Wednesday, November 28, 2007

It takes more than money

Just about a year ago I wrote about Britain's Connecting for Health program's privacy policy or, more appropriately, their lack thereof. Their approach at the time can best be described as "opt-NOT" -- patients getting care through the NHS would automatically have their data shared on the "Spine" (the national HIE). No fooling around with the niceties of opt-in vs opt-out -- patients could only opt-out by opting out of getting their care from the publicly-funded health service that they pay dearly for.

The NHS has since backed off from this stance and now allows an opt-out policy. That's still a far cry from the opt-in approach taken by MAeHC, and in the context of a burgeoning US movement toward "personally-controlled" health data management, it's downright archaic.

The latest report is that despite this change in policy, physicians themselves are rebelling against the system: 2/3 of NHS family physicians say that they will boycott data-sharing in the system according to a recent poll (see Family doctors to shun national database of patients' records). In a country where individuals have historically deferred to the government on issues of information access, this is a pretty stunning development.

Our policy in the MAeHC project is to allow patient opt-in, meaning that no information will be made available to other entities without the specific permission of patients. Our current opt-in rate is about 93%.

While an opt-in approach clearly has some short-term risks -- such as, slower adoption of systems by physicians, delays in achieving the benefits of clinical data-sharing -- it provides a firmer foundation for the overall enterprise. In the end, we won't be able to reap the benefits of clinical integration unless we build systems that both patients and clinicians can trust.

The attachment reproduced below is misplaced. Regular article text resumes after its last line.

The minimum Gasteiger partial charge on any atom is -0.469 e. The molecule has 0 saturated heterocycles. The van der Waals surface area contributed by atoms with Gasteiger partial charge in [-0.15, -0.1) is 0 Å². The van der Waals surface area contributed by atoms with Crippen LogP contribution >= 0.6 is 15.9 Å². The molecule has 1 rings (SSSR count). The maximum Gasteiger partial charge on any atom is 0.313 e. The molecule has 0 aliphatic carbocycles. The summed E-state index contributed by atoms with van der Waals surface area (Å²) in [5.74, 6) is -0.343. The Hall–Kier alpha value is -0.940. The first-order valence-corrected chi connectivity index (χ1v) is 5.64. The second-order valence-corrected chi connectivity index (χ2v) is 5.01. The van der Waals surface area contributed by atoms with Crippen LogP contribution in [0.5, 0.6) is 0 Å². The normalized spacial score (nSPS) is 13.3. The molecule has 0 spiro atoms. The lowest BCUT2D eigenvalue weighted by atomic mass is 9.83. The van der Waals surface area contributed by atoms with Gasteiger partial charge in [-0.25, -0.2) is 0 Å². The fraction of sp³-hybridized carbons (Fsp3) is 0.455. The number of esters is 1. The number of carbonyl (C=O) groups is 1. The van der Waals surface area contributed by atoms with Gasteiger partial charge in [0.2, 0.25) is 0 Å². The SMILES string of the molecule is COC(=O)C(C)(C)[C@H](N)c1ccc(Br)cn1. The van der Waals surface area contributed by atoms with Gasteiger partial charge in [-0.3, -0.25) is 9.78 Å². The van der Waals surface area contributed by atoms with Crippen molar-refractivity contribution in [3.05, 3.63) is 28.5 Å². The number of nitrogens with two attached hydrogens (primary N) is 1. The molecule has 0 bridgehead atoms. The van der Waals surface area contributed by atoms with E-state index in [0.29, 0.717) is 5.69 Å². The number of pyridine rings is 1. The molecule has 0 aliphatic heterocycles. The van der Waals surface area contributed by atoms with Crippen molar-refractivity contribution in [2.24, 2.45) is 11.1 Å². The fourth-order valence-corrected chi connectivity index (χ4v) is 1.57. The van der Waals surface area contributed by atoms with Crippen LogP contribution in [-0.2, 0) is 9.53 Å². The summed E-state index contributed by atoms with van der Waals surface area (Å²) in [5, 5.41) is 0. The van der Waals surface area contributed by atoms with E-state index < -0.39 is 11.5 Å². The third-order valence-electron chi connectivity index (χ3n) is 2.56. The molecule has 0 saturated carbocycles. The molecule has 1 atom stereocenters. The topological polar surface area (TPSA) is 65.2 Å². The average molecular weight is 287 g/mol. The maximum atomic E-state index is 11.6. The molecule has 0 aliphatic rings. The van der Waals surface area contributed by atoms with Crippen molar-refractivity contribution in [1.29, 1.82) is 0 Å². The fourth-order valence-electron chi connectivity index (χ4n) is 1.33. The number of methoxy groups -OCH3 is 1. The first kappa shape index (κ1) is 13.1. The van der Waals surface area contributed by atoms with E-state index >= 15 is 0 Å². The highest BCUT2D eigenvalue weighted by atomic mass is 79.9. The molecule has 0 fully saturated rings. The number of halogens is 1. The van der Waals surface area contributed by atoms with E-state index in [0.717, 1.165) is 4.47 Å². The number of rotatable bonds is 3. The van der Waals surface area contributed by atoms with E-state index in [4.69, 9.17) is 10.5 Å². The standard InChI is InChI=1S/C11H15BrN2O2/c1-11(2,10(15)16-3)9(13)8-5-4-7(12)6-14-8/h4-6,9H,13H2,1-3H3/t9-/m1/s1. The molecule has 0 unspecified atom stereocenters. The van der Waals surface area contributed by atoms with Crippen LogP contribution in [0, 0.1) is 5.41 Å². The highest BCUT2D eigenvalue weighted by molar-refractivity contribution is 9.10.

George Van Antwerp said...

I think the other key benefit of opt-in programs for patients or companies is that it forces the "provider" of the program to articulate a value-proposition. When it is mandatory, it allows people to push their agenda.

If you are using data to help people stay healthy and informed rather than simply cut costs, they should be very interested.

Communicating with patients (more from a corporate perspective) is a common topic on my blog - Patient Centric Healthcare (

Micky Tripathi said...

This is a great point George. Opt-in appropriately places the burden on the HIE and the participating "providers" to "sell" this to patients. Our approach has been to think about how to shift the paradigm from "permission" to "demand". Instead of begging patients for consent, how do we demonstrate enough value for them to start demanding data exchange?